Cell membranes extending around a micropillar.

The rouge mirror test determines babies’ self-recognition level. With a spot of makeup on their face, one-year-old babies will recognize the self in the mirror and try to remove the rouge spot. Aided by sight and touch, self-recognition by an organism may be apparent, but does self-recognition also occur at the cellular level? We already know that immune cells can readily identify foreign pathogens through recognition of cell surface receptors. But what about a set of identical cells with identical surface chemistry that form tissue and organs, do they distinguish self from neighboring cells?

To elucidate this topic, a new paper by Soichiro Yamada, a professor of biomedical engineering at UC Davis, addresses a simple question, “What happens when single epithelial cells contact their own membrane versus the membrane of neighboring cells?” The paper was published in the November 19 issue of “Proceedings of the National Academy of Sciences”.

Dr. Yamada and his postdoctoral fellow Dr. Grant Sumida designed an array of micro-pillars as barriers, promoting cells to extend their membranes around individual pillars and ultimately contact their own membrane (see Figure). Interestingly, normal epithelial and endothelial cells passed this cell-level rouge test, but fibroblasts and some cancer cells failed. In other words, fibroblasts and some cancer cells develop cell junctions when they interact with their own membrane, similar to how they interact with neighboring cells. In contrast, normal epithelial cells and endothelial cells do not establish mature cell junctions; rather, self-contacting membranes dissolve and fuse.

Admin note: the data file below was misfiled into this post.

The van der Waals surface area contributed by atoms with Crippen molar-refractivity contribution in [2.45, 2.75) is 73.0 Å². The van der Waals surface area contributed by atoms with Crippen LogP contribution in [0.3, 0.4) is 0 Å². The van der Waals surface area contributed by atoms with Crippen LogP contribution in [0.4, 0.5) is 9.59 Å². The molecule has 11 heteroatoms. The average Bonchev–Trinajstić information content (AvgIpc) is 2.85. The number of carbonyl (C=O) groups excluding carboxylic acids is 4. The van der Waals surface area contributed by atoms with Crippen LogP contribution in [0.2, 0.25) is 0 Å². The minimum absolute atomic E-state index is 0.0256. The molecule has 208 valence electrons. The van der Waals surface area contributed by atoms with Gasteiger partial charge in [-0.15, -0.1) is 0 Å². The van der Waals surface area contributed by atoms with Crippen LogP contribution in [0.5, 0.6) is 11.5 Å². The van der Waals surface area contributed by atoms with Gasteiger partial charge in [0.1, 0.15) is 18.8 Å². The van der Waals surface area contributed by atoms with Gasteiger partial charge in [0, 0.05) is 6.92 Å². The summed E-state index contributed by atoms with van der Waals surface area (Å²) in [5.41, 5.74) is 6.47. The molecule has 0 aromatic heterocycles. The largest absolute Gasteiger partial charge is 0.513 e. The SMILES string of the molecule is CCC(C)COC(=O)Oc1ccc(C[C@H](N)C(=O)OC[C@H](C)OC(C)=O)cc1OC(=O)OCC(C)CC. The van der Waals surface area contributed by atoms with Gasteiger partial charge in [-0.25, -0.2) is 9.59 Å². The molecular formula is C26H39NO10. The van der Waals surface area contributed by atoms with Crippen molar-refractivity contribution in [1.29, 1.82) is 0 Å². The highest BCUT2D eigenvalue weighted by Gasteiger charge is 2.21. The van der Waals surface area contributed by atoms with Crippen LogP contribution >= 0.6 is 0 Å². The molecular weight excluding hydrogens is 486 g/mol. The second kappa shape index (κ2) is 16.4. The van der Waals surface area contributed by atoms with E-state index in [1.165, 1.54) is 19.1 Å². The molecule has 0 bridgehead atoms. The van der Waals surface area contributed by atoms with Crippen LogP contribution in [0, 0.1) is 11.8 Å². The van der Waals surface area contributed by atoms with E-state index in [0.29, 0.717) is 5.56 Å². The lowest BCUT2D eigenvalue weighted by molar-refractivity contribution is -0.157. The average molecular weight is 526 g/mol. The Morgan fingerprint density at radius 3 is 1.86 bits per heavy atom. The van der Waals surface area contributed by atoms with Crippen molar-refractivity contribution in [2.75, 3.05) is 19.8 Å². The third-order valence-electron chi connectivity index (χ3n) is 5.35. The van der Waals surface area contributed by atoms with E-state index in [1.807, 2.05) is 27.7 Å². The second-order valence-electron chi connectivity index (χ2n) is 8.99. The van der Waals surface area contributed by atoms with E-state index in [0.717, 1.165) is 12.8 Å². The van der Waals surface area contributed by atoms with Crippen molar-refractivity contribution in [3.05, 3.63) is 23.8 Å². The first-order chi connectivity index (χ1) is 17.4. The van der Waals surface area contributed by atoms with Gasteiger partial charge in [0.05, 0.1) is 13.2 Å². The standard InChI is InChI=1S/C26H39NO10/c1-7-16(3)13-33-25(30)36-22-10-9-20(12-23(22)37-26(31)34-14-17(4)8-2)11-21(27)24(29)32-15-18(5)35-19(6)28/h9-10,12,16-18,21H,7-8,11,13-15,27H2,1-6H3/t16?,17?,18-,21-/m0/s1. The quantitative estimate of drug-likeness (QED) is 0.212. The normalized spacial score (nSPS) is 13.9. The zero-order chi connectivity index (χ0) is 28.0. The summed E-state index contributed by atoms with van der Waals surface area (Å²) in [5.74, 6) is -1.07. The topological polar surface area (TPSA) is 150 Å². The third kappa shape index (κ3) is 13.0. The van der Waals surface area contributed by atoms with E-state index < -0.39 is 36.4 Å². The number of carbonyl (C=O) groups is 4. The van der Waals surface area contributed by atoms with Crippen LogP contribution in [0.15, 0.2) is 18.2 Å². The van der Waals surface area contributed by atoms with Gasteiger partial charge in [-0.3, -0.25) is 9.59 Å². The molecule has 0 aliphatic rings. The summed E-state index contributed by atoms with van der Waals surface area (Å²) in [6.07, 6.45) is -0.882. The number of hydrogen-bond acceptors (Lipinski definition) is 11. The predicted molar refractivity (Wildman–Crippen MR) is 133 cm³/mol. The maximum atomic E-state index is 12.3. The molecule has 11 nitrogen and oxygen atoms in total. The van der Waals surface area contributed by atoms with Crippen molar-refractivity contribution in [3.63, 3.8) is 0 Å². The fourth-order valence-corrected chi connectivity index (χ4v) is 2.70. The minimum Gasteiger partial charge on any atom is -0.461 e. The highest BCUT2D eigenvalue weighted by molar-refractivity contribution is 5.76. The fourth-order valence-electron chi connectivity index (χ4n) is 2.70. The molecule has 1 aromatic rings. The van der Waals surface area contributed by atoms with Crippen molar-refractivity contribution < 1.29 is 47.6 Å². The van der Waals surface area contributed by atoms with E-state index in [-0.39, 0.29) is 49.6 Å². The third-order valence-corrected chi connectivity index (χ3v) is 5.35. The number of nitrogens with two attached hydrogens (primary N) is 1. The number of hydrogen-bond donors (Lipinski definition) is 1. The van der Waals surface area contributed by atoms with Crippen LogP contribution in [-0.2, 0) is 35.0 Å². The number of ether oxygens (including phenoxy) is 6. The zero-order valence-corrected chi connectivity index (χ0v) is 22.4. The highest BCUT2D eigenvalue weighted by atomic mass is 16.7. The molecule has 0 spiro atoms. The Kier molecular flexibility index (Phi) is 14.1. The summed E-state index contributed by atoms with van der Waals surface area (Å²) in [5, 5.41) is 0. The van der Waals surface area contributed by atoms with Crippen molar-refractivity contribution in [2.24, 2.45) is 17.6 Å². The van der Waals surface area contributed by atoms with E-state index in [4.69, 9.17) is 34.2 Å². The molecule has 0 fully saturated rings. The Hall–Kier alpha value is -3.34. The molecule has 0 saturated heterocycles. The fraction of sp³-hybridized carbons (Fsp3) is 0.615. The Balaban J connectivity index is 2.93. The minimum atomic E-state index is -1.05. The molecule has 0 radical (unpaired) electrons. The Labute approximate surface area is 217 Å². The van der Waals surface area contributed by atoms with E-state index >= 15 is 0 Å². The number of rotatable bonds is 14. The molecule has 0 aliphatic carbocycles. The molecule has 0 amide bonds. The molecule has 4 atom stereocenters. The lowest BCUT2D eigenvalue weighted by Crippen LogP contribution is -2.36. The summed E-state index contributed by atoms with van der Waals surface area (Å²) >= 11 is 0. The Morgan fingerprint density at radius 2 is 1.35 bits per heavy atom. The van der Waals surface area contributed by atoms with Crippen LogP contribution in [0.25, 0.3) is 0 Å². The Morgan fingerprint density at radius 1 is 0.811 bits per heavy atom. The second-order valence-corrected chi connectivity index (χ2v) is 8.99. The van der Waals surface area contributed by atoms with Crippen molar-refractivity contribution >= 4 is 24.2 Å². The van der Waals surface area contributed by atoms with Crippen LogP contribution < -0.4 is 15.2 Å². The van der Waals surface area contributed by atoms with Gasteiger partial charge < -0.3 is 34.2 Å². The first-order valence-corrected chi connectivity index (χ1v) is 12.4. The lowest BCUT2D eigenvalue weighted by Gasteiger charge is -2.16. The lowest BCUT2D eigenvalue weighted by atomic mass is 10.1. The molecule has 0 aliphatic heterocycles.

This novel observation suggests that normal epithelial cells and endothelial cells have an ability to discriminate self and neighboring membranes, despite the identical surface chemistry. Additionally, the fibroblast-like behavior of epithelial-derived cancer cells in this cell-level rouge test suggests that self-recognition defects may trigger the development of aggressive cancers.

As to the molecular details, Dr. Sumida explains, “we know that some sort of mechanical signal is important in this self-recognition” citing their findings on the roles of E-cadherin, a cell-cell adhesion protein, and ROCK, a regulator of cellular contractility, in self-contact induced membrane fusion. “But, we still do not know the precise mechanisms by which individual cells discriminate self from neighboring cells”, says Dr. Sumida.

Dr. Yamada praises NIH for funding these types of high-risk, high-reward projects. This project is funded through NIH’s unique funding program called Exceptional, Unconventional Research Enabling Knowledge Acceleration (EUREKA) program, and Dr. Yamada says “without EUREKA funding, we would not have discovered cell-level self-recognition for who knows how long”. The team is currently investigating the molecular details of cell self-recognition, and how mechanical force (strong vs. weak touching) may be a discriminating factor for the cell-level rouge mirror test.

–by Grant Sumida and Soichiro Yamada